Mechanisms of cancer cell death by mutant p53-reactivating compound APR-246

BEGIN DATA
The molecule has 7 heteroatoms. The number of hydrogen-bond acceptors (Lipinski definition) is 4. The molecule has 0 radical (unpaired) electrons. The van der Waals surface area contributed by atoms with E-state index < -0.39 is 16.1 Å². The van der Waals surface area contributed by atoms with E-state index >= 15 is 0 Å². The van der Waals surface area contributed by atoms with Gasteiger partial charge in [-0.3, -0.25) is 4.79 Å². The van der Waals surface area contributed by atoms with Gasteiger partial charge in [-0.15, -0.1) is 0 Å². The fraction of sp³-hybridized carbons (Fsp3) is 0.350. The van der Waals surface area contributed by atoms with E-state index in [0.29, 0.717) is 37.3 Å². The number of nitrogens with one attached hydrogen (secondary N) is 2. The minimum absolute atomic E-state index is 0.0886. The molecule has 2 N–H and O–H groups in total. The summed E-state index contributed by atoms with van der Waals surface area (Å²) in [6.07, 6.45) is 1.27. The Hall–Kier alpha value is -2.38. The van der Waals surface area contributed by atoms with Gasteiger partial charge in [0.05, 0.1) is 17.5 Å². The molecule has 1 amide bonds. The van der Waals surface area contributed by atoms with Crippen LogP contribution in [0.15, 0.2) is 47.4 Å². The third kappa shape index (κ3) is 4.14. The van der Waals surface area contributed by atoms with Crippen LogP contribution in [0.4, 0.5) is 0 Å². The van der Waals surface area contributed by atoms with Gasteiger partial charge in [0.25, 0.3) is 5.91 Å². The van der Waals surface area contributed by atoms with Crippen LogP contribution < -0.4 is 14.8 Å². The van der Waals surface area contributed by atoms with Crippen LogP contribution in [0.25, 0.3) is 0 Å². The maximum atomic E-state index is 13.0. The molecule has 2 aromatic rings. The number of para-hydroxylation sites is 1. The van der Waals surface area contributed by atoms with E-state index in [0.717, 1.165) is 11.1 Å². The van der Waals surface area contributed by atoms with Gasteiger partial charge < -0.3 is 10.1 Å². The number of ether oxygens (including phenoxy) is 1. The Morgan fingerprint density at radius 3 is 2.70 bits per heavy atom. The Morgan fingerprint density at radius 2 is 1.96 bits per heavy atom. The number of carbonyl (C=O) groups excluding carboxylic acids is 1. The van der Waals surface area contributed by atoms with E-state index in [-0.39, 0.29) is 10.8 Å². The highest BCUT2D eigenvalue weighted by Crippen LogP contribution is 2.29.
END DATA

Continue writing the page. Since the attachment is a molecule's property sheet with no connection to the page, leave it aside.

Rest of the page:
Abstract: Tumor suppressor TP53 is the most frequently mutated gene in cancer. A majority of TP53 mutations result in a mutant p53 that disrupts its DNA binding capabilities but may also acquire novel gain-of-function activities that contribute to tumor growth. The investigational drug APR-246 (Eprenetapopt) is the most clinically advanced compound to target mutant p53 and is being tested in a phase III clinical trial in mutant TP53 myelodysplastic syndrome (MDS). APR-246 is converted to its active product methylene quinuclidinone (MQ). MQ binds to cysteines in p53 promoting a folded structure and DNA binding, leading to cancer cell death. MQ also targets thiols or selenols in e.g. glutathione (GSH) or various enzymes. Depletion of glutathione and inhibition of antioxidant enzymes increase oxidative stress contributing to APR-246-induced cancer cell death. In Project I, combination treatment of APR-246 and multidrug resistance protein 1 (MRP1) inhibitor resulted in synergistic growth suppression in vitro in tumor cell lines, in vivo in esophageal cancer xenografts, and ex vivo in esophageal and colorectal cancer patient-derived organoids (PDO). We show that inhibition of MRP1 results in increased intracellular 14C- content after 14C-APR-246 treatment. This was attributed to retention of GSH-conjugated MQ (GS-MQ). We demonstrate that GS-MQ binding is reversible and that retention of GS-MQ creates an intracellular MQ pool that may target numerous thiols contributing to APR-246- induced growth suppression. In Project II we studied the spectrum of MQ-targeted cysteines in p53. This was enabled by first establishing a method utilizing the reducing agent NaBH4 to lock the MQ cysteine adducts into a stable form, overcoming reversibility. Cys182, Cys229 and Cys277 in the p53 core domain showed most prominent MQ modification. Additional modification at Cys124 and Cys141 was found in mutant p53. The electrophilic properties of MQ enables targeting of multiple cellular thiols. In Project III we identified novel MQ targets using CEllular Thermal Shift Assay (CETSA). Asparaginase synthetase (ASNS) was stabilized upon MQ treatment and thus is a potential MQ target. In acute lymphoblastic leukemia (ALL), ASNS is associated with resistance to standard treatment asparaginase. Asparaginase depletes extracellular asparagine which renders asparagine-auxotrophic ALL cells sensitive and therefore ASNS expression allows ALL cell survival. We found that combination treatment of APR-246 and asparaginase leads to synergistic growth suppression in ALL cells and may offer a novel treatment strategy for ALL. Lastly, in Project IV we assessed the functional activity of novel germline TP53 mutations identified in a Swedish cohort of families with Li-Fraumeni syndrome (LFS) or hereditary breast cancer (HrBC). Assessing the pathological outcome of TP53 mutations is important for understanding the cancer risk of these families. The first three projects are aimed at improving our understanding of mutant p53-reactivating compound APR-246. They suggest approaches for increasing treatment efficacy and novel combination strategies. The thesis has also addressed the role of mutant p53 in response to APR-246 and pathological properties in families with LFS or HrBC. All in all, these studies provide novel preclinical understanding of the role of mutant p53 in cancer and response to treatment, both highly relevant in the combat against cancer.

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